The housing sector is experiencing nearly as big a surge. Residential investment was 14.4 percent above its prepandemic trend, representing $90 billion a year in extra activity. And that was surely constrained by shortages of both homes to sell, and lumber and other materials used to make them. It is poised to soar further in the coming months, based on forward-looking data like housing starts.
Another bright spot is business investment in information technology. The tech industry has been comparatively unscathed by the crisis. Spending on information processing equipment in the first quarter was 23 percent higher than its prepandemic trend, and investment in software 7.4 percent higher.
Then there are the losers.
The troubles of service industries, especially related to travel, are well documented. While spending on restaurants, airline tickets, concerts and other recreational activities grew in the first quarter, it was a considerably smaller surge than the one that went to physical items, and not nearly big enough to fill in the deep hole those sectors face. Spending on transportation services remains 23 percent below its prepandemic trend, recreation services 31 percent, and restaurants and hotels 19 percent.
Those three sectors alone represent $430 billion in “missing” economic activity — largely the same, it’s worth noting, as the combined shift of economic activity toward durable goods and residential real estate.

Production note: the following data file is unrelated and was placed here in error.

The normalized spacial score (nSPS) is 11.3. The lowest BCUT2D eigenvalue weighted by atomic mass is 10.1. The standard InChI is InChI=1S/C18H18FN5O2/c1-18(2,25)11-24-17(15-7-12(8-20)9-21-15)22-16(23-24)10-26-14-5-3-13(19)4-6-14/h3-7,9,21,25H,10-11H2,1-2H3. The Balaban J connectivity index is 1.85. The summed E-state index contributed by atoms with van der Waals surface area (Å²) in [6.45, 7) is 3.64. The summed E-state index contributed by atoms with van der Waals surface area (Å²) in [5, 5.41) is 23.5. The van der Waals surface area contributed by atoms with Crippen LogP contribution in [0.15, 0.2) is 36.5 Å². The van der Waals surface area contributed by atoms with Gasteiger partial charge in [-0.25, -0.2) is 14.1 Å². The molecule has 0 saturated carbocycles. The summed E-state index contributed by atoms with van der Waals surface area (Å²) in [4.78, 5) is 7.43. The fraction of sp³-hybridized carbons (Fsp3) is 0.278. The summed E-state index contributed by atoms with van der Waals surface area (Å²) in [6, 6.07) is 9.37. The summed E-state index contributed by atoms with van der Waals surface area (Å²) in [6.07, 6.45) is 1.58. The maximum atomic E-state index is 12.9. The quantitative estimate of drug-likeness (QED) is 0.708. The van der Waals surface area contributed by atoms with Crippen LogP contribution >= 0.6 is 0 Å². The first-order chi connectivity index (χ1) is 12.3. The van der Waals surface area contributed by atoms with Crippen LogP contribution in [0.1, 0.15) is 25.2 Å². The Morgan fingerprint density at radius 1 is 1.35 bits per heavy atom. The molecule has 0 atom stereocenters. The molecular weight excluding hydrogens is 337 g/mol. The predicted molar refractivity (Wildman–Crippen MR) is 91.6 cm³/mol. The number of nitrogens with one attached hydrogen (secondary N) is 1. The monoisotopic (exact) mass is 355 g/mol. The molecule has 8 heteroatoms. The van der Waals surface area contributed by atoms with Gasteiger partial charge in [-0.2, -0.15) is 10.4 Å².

A corollary shows up in trade data. Services exports are down 26 percent compared with the prepandemic trend, which reflects in significant part the freeze-up in global travel.
Less widely understood is a steep pullback in the energy sector.
There are two sides of the same coin: Consumer spending on gasoline and other energy goods is down 11 percent from its prepandemic trend line. And business spending on structures is down 19 percent, which reflects a pullback in investment by both the oil extraction industry and the commercial real estate sector.
Separately, the pullback in state and local governments, many of which have faced funding crunches, is real. Their spending is 4.3 percent below the prepandemic trend, another $89 billion in lost activity, though that is likely to return as federal stimulus dollars flow to their coffers and schools reopen.